Advice for Working at Height

Advice for Working at Height

15th May 2017

Prevention is the best cure (think safety barriers, including rooftop demarcation barriers to prevent access to roof edges where the risk of a fall is greatest).  Despite all our best intentions, however, there are instances when an accident happens and a fall does occur. A fall can be arrested by using the correct type of equipment.  Equipment such as lanyards, harnesses and safety lines are ideal for this but you will need to identify which equipment to use when you need to go up a certain height in order to carry out the task at hand. For work that is to be performed up to several metres high, you can use scaffolding as a temporary access or elevating device.  A properly erected scaffolding platform will make work easier to manage in a timely fashion.

When it comes to carrying out work higher than a few metres, you will need a forklift combined with a mounting cage and guard railings. Guard rails may be made from cable, steel, pipe, or wood and it’s vital that you choose the right type.  A safety net can support you and keep you well balanced when carrying out tasks within a building unit. Using the correct type of positioning system is also important – for example a travel restraint or engineering cable access system.

For those working in the construction industry here in the UK, falls from height represent the most likely type of accident that results in fatality or life-changing injuries.  Working in construction work is a risky undertaking, especially for those who are required to work at height.  It’s essential that the right type of access equipment is chosen for each task and that the equipment is assembled and put in place by personnel who have had the requisite training to erect it correctly.  It’s also vital that anybody using access equipment of any type has had the relevant training in using that type of access equipment and that a comprehensive risk assessment is carried out before work is begun.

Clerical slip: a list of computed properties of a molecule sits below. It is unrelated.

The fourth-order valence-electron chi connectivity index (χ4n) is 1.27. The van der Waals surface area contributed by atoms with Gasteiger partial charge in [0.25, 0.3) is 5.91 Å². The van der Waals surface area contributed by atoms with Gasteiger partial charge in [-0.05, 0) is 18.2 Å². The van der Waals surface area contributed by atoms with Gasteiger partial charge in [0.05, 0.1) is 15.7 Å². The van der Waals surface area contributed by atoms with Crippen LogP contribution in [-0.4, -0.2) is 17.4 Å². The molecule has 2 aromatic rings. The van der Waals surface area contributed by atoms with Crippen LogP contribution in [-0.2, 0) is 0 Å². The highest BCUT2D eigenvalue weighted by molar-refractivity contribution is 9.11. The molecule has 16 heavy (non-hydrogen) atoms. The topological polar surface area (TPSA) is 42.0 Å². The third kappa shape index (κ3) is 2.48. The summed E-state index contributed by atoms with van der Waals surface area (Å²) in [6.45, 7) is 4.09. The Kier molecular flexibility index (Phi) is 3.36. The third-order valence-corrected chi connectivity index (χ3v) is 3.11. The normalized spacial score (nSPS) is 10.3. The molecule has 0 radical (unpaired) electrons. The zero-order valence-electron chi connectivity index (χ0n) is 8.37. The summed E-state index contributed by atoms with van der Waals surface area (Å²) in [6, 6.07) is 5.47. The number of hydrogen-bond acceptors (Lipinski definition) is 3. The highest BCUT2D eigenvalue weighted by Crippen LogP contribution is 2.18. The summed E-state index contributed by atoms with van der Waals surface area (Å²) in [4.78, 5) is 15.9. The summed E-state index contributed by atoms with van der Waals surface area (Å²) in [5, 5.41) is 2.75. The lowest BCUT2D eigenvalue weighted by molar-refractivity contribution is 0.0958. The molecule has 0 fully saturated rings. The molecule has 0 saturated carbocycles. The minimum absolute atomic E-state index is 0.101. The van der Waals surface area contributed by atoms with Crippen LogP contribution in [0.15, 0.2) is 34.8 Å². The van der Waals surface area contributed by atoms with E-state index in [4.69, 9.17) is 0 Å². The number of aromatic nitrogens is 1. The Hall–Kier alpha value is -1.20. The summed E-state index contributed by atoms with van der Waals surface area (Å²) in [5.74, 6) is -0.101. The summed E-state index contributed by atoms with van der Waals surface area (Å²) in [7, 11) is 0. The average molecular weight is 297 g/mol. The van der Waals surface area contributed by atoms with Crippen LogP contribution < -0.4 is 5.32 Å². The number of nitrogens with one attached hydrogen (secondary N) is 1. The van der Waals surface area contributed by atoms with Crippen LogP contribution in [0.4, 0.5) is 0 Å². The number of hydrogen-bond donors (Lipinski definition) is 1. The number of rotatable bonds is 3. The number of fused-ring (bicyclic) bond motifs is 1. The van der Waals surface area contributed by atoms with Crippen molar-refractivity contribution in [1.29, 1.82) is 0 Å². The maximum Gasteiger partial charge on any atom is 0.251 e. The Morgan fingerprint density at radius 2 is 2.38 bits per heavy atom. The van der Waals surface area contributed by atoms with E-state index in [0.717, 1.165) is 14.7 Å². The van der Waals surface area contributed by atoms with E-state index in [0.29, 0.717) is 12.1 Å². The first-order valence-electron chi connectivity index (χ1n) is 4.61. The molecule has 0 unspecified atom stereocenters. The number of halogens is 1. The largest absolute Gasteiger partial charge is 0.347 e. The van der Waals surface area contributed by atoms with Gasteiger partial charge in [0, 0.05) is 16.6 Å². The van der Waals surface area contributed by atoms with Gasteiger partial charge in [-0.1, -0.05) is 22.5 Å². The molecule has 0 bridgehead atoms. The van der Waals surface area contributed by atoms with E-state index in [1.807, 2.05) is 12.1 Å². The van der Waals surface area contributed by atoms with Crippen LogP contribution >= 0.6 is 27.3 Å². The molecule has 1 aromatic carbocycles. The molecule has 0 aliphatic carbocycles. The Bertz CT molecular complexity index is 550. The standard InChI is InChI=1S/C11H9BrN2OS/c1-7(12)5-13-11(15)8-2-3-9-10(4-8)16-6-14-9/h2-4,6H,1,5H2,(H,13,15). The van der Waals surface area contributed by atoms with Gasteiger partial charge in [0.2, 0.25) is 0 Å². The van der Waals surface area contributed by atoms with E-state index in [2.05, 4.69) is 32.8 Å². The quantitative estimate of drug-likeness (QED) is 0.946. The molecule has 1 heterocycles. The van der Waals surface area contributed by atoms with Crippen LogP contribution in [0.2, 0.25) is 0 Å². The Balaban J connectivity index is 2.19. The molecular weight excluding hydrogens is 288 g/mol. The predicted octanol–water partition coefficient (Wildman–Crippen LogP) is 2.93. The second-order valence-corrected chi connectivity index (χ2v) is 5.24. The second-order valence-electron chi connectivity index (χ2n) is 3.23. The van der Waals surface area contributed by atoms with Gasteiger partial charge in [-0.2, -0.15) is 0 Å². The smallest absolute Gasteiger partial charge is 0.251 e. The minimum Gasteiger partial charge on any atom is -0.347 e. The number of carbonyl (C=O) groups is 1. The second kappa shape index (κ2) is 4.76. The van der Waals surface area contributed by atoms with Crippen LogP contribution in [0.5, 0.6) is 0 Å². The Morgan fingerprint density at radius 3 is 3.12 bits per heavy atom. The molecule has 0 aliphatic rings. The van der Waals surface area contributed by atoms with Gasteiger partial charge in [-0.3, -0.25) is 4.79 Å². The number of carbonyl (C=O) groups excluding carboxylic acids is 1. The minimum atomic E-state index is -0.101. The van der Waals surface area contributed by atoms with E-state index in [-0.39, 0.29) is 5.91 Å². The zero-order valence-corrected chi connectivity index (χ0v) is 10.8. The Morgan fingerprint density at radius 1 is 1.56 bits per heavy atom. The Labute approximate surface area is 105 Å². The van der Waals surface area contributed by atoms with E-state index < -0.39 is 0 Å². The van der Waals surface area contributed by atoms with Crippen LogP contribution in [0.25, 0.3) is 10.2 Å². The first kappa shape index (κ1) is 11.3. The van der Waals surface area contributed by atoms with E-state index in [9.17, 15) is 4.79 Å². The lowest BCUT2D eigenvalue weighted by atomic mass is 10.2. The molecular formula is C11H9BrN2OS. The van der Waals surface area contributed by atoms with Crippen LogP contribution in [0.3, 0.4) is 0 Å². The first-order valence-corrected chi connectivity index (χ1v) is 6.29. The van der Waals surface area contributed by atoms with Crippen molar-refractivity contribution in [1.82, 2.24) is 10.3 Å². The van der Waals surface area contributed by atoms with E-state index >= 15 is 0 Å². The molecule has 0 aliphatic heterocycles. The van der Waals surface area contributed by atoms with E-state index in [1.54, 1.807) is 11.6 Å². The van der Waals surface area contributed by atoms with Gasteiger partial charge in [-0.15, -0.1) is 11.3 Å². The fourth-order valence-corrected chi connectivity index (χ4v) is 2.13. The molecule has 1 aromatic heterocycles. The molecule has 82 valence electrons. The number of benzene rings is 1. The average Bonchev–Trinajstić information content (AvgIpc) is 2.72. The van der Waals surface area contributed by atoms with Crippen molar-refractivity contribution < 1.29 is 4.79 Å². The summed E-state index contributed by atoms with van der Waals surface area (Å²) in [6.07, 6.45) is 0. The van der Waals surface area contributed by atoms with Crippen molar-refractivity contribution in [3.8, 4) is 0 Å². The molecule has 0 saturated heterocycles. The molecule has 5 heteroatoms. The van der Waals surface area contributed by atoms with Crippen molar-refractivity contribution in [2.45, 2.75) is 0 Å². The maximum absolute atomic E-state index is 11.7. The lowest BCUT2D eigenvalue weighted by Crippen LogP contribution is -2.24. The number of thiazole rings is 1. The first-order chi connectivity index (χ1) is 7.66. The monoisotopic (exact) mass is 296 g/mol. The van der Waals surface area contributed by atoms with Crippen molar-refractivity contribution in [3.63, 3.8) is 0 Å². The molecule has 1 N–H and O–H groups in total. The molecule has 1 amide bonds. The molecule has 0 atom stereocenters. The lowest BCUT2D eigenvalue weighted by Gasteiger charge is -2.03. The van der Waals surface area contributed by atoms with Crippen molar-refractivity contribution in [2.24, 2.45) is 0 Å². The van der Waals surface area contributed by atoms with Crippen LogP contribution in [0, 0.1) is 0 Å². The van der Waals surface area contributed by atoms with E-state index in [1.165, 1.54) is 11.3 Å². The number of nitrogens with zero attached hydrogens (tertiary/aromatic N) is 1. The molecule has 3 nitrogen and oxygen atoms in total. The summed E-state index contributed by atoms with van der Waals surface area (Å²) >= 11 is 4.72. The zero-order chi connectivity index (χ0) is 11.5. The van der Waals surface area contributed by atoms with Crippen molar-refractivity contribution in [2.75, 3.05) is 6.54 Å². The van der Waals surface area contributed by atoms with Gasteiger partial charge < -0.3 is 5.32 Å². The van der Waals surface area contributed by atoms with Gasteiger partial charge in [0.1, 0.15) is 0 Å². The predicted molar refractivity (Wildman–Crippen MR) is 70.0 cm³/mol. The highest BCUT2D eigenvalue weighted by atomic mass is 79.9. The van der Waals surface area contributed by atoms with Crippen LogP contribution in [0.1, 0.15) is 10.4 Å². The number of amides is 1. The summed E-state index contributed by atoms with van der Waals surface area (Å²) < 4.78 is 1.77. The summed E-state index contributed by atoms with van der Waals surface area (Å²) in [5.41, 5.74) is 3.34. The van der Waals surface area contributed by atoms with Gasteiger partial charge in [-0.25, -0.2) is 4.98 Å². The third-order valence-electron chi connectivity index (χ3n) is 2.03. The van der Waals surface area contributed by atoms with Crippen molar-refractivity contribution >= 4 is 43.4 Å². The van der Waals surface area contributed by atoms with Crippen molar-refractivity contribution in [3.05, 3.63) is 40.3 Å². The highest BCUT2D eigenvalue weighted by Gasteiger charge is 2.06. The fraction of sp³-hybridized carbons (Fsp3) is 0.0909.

If a fall does occur, the seriousness of the injuries sustained will depend on the height from which the fall occurred.  The higher up, the more serious the injury is likely to be.  Here in the UK we have stringent regulations for working at height – these have been designed to ensure that workers are kept safe when working at height.  Prevention is always better than cure, so avoiding work at height if possible is always the most favourable option.  If the work at height is unavoidable, then it’s vital that all necessary preventative and protective measures are taken before the work commences.

Safety is always the most important consideration when it comes to work at height and this covers the safety of everybody in the area – co-workers and passers-by included.  Working at height is a major responsibility and taking advantage of all the tools available really is a must – planning, risk assessment, fall prevention equipment, personal protection equipment, safety barriers and robust access equipment.